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'It Feels Bigger': 155th Anniversary Of Juneteenth Comes As Country Faces Change, Division

CHICAGO (CBS)-- Friday marks the 155th anniversary of Juneteenth, the holiday commemorating the day enslaved people in Texas learned about the Emancipation Proclamation, calling an end to slavery in the rebel states.

It comes at a pivotal time in our country as we stand at the crossroad of division and change.

CBS 2's Audrina Bigos spoke with Perri Irmer, president and CEO of Chicago's DuSable Museum of African American History, about the significance of Juneteenth both then now.

First, some history.

The Emancipation Proclamation was signed in 1863, but the news didn't reach the enslaved people in the last state of Texas until two years later on June 19th 1865.

The proclamation declared that "All persons held as slaves within the rebellious states are and hence-forward  shall be free."

"After the news reached Galveston, there was jubilation among the former slaves, a time of reassuring each other, a time for prayer, a time for gathering," Irmer said. "The celebration of Juneteenth is one of spiritual recognition, of family, celebrating but also not forgetting the origin where this date originated and why."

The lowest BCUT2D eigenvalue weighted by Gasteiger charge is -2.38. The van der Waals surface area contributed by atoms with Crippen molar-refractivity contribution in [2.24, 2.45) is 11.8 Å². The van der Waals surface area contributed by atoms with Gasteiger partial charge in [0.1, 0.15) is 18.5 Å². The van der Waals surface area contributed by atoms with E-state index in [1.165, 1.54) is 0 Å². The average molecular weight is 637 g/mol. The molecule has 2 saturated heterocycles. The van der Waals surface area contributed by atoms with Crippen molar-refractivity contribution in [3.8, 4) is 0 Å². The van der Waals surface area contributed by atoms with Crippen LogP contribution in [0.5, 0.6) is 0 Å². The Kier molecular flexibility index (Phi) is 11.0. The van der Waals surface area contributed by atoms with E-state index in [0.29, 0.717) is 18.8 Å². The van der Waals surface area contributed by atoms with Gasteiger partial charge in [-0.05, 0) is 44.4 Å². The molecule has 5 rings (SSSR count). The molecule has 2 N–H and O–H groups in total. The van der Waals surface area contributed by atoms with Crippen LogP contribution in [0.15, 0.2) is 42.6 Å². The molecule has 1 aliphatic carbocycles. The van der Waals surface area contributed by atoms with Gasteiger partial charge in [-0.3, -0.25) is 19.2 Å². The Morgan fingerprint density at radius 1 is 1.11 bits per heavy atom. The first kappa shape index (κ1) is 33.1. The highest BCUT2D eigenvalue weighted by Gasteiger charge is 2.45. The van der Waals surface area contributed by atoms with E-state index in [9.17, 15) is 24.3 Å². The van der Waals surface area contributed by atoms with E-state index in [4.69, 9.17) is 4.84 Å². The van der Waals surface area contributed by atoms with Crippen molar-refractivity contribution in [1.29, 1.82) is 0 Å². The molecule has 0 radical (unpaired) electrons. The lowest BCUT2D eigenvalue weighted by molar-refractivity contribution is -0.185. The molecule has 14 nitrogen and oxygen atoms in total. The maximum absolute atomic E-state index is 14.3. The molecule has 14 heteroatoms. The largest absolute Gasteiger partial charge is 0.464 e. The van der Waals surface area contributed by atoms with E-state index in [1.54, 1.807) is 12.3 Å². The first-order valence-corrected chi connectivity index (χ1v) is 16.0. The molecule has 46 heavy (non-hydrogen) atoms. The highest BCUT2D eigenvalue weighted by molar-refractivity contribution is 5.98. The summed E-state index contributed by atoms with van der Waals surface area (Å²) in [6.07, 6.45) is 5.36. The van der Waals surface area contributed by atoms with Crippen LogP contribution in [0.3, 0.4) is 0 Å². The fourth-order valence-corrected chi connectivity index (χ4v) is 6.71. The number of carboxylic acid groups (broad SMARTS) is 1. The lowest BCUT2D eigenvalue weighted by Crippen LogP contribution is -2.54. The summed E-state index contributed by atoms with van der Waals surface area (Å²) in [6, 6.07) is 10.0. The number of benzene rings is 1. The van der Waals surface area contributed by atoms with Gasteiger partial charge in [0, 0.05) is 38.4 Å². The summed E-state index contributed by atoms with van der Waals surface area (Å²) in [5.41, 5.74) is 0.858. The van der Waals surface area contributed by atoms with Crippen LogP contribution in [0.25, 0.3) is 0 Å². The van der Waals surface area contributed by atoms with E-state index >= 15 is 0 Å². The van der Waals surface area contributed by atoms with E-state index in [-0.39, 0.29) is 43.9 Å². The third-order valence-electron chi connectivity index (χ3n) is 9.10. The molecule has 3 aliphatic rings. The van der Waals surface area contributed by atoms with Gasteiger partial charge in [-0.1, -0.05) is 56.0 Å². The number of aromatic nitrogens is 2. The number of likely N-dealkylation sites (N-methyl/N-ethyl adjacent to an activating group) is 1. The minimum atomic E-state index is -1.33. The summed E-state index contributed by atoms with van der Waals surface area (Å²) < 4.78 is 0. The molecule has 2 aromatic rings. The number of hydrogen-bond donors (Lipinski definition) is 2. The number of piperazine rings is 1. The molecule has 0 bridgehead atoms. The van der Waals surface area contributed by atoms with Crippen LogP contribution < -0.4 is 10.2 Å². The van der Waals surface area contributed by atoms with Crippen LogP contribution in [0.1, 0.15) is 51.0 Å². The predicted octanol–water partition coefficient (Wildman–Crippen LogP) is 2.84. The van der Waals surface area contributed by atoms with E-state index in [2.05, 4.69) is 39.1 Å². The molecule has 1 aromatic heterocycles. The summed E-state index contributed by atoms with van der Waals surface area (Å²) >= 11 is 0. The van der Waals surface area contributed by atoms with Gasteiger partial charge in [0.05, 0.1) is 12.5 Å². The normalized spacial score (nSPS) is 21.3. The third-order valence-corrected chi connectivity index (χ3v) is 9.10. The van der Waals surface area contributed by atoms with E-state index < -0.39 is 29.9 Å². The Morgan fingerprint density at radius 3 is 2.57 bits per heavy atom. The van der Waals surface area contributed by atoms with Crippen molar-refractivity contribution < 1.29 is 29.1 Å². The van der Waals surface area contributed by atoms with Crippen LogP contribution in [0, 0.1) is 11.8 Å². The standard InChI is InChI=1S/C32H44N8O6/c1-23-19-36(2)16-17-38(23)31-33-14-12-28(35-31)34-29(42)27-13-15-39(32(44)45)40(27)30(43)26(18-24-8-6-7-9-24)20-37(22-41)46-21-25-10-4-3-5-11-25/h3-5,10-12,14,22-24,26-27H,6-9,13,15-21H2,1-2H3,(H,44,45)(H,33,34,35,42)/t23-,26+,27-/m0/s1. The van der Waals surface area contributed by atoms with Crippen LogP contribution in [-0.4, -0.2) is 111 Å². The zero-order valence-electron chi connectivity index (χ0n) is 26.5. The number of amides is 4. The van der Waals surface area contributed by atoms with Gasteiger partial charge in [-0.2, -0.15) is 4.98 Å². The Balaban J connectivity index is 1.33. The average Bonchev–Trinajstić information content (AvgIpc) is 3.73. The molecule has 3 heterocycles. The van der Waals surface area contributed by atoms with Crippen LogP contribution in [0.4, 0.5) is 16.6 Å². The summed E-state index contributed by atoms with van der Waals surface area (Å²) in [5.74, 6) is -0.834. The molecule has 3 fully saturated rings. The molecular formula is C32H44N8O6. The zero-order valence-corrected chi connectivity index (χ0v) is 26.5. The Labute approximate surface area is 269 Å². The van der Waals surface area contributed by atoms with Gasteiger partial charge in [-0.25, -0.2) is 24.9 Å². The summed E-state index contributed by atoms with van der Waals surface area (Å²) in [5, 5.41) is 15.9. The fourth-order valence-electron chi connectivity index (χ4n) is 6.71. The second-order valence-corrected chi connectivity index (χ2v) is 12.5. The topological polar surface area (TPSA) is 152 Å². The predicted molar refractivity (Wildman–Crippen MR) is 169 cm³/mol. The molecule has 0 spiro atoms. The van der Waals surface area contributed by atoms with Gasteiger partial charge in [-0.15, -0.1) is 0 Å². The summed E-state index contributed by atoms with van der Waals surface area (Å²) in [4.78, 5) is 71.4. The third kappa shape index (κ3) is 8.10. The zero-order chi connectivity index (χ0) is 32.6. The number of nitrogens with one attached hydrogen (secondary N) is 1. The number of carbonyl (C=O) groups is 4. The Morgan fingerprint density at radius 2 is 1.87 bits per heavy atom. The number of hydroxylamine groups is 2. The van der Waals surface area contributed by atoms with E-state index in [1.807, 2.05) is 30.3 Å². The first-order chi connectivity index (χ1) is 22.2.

The language involved "absolute equity of rights and rights of property," Irmer says, that  may have been more about words than actions.

"We have to ask ourselves, was that ever true, has that been true and has that been adopted not only in enforcement of the proclamation, But in our day-to-day behavior as Americans," she said. "Has that order been internalized and practiced in this country?"

They are questions many are asking as racial tensions still fill the streets in some cities.

But many say anger over the deaths of George Floyd and others has sparked a new civil rights movement. Bigos asked if this is different than fights in the past.

"It feels bigger, it feels not isolated," Irmer said. "It feels like a global movement and you not only see it in cities in the United States, it's across the world now."

Irmer says she's happy to see young people who are leading the way.

"It gives me hope, a lot of hope to see this sustained level of free speech and protest that will hopefully turn the corner," she said. "What we're looking for is the long-awaited promise of America."

Right now, Juneteeth is not considered a national holiday.


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